Late Medieval Castles, ed. Robert Liddiard

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Publisher
Oxford University Press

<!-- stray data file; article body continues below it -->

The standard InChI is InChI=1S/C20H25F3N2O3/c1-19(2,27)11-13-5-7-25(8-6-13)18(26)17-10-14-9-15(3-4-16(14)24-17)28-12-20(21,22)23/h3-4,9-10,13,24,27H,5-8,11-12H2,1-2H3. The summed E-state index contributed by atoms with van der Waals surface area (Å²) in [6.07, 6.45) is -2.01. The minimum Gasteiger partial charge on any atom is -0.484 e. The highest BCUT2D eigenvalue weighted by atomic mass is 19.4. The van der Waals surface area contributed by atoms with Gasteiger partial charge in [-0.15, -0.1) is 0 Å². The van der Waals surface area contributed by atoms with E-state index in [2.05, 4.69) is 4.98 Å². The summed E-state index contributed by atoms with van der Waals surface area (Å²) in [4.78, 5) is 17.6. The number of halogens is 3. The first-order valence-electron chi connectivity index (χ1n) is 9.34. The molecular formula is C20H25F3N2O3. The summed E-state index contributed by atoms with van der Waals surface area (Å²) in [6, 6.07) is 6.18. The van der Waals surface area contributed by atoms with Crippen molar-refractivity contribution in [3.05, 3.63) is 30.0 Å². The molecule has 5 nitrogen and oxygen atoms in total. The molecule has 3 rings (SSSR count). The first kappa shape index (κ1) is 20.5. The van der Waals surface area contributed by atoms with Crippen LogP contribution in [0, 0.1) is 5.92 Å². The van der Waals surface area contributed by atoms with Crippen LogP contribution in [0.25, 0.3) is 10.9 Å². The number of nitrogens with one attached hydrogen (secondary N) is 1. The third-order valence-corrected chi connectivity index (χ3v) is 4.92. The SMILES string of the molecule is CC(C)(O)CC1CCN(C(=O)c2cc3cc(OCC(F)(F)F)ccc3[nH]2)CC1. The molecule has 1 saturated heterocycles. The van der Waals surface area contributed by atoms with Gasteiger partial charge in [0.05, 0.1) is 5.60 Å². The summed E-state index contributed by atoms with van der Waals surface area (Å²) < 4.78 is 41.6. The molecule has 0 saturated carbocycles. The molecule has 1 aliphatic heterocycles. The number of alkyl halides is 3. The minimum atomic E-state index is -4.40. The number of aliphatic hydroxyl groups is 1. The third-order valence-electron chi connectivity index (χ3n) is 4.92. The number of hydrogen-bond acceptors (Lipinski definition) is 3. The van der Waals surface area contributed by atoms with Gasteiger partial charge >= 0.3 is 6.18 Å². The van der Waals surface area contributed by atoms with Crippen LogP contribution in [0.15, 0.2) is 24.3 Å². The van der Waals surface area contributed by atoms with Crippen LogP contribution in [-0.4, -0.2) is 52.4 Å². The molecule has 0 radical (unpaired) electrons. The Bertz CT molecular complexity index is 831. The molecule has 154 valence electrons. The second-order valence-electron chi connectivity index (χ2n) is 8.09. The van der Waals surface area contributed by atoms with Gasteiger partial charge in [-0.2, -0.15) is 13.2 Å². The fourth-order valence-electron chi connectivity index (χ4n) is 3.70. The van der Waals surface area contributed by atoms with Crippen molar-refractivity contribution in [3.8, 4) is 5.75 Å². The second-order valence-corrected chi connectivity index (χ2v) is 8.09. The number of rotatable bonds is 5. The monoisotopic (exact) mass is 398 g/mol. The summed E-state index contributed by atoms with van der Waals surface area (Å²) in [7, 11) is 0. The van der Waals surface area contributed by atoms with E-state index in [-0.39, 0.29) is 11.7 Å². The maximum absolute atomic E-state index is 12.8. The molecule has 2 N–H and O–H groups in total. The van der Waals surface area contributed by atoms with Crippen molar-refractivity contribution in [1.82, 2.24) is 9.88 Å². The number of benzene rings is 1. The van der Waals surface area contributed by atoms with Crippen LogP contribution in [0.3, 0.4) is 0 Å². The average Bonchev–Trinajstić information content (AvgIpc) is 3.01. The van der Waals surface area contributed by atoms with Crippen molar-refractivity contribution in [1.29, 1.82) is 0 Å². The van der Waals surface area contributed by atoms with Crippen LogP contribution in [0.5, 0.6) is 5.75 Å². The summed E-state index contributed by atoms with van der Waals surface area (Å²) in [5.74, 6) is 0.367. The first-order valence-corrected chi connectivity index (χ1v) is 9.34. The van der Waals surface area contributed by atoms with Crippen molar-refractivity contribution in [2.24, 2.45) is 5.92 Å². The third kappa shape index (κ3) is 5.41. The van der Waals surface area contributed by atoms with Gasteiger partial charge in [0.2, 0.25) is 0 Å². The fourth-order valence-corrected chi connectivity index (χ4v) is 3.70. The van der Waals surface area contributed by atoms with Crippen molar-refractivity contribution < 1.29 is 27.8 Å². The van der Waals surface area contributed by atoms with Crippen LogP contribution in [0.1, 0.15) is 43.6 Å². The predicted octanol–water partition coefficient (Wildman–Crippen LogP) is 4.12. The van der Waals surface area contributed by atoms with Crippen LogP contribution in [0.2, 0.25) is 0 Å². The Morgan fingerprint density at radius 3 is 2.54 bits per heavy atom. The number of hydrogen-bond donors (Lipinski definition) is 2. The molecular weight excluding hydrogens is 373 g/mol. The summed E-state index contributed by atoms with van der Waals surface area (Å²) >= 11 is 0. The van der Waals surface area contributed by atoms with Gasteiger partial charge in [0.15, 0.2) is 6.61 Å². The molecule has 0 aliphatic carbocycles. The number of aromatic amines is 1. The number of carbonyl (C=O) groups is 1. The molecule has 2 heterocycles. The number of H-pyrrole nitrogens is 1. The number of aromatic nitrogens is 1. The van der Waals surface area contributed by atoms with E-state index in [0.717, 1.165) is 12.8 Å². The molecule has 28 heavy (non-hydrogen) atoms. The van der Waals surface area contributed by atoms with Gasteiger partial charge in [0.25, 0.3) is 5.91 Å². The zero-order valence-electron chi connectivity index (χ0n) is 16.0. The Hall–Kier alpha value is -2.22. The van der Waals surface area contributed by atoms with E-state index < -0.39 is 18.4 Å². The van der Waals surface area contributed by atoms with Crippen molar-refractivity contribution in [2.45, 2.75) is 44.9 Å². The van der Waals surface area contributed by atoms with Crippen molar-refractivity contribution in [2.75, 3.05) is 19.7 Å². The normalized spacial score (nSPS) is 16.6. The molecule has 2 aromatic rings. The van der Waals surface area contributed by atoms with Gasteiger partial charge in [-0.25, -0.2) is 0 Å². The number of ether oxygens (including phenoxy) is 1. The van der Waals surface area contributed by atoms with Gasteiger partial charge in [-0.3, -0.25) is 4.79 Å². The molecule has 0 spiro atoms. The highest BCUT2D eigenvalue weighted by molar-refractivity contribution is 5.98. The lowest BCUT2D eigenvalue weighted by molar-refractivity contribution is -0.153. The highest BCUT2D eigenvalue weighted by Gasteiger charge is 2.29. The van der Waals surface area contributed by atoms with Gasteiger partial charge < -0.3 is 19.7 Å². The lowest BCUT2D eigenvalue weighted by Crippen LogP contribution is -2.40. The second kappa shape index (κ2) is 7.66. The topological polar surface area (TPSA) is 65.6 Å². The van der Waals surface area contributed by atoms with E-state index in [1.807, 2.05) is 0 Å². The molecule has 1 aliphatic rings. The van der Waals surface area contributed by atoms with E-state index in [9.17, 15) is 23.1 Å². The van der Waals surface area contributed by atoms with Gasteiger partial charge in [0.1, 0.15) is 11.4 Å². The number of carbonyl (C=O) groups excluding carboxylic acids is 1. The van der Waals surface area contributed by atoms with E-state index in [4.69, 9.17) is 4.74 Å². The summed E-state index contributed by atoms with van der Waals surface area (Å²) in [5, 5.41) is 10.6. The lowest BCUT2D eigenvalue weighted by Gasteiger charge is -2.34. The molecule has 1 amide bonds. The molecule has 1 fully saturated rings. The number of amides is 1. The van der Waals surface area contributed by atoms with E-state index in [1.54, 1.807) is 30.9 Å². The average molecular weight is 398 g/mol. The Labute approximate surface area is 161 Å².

Copyright
© Oxford University Press 2018. All rights reserved.
ISSN
0013-8266
eISSN
1477-4534
D.O.I.
10.1093/ehr/cey156
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Abstract